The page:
As those who know me, and if such a person exists, cyberstalk me, know I created this blog after writing on another site, which shall remain nameless, for a while. The point is, I have material sitting around waiting to be re-used on occasion I will re-post them here. Some of those articles or reviews may have been extemporaneous at the time but are slightly random now, hence the new title and little intro, regardless enjoy!
Law Abiding Citizen (2009)
This is a film filled with plot holes but what was ultimately most distressing was that it actually sent this critic back to Syd Field’s Screenplay seeking a citation as if arguing a legal case and seeking precedent. The reason for this is that it seems like a film confused about who its protagonist is.
The answer ended up being found in Robert McKee’s Story “A protagonist is a willful character,” “The protagonist has a conscious desire,” “The protagonist has the capacity to pursue the Object of Desire convincingly,” “The protagonist must have at least a chance to attain his desire,” “the protagonist must be emphatic; he may or may not be sympathetic” all of these things seem to describe Gerard Butler’s Clyde. Until we think about this point – “A story must build to a final action beyond which the audience cannot imagine another.” Herein lies the ultimate failure, in part, somewhere along the way even though we started the film with Butler’s character it wants us to shift allegiance to Jamie Foxx’s character because to have Clyde win would be politically incorrect. The film sells a bad bill of goods dressing itself up as a modern day Death Wish but ultimately it doesn’t have the guts to be so. In part because he targets authorities and in another part because he doesn’t use hand guns. Ultimately, it was made worse for it. Also, Clyde’s failing was avoidable and uncharacteristically stupid, which is a direct contradiction of McKee’s last axiom.
Even accepting that we should switch allegiances as a given, what added incentive is there? Foxx’s character is just as superficially drawn, if not more so. He and his wife fight because he works too much and he misses his daughter’s recitals. Sounds very common. Aside from Clyde sending the DVD of the first kill to their house and his daughter watching it, for too long, there was never a direct threat made against his family. A bigger scare would be required to make the switch easier.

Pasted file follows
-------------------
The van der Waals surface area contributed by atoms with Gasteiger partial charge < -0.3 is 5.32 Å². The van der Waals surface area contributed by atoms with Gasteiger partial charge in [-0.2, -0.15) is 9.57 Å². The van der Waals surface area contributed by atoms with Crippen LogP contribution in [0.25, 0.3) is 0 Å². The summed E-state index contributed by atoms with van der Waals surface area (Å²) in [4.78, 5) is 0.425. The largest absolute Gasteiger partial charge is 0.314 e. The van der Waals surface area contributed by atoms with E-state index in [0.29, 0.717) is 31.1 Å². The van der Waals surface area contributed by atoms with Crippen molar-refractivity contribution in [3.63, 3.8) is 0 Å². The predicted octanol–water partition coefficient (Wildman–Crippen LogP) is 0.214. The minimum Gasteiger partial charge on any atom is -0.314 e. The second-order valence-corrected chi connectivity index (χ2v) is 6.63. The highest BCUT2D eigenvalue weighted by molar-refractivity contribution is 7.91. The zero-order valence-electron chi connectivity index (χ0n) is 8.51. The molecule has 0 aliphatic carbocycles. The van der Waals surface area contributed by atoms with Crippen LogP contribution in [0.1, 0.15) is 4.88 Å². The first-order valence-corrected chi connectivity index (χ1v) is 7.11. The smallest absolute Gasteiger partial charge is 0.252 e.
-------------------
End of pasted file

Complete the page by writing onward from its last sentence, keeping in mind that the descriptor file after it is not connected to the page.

Granted considering both protagonist and antagonist are family men Foxx’s family is never truly threatened but there were other possible end games, however, the other problems with the film are already inherent before the end game.
Identification with Clyde’s character and his plight is short. In fact, if you’ve seen the theatrical trailer you’ve seen a majority of the first act and had the most effective kills spoiled in part already. Both characters end up being rather simplistic. So much of the film was heavy-handed in terms of dialogue such as Darby’s, the man who plea bargained, dialogue when he was sentenced. Some events are odd and hard to swallow like Foxx forgetting Darby’s name after attending the execution of his accomplice, Clyde having tunnels into practically every prison cell from a nearby industrial building and how Clyde’s holdings are all found so easily and so on and so forth.
It’s possible to go on listing problems of this nature but after a while it becomes pointless. Butler and Foxx are fine but they never have enough to really work with to elevate this tale. It’s ultimately a cheap action film with easy ill-defined answers for everything and an anti-climactic ending regardless of where an audience member’s allegiances are. This film also adds to a legacy of writer Kurt Wimmer that seems to prove that Equilibrium, one of the best films of 2002, was the exception and not the norm in his work.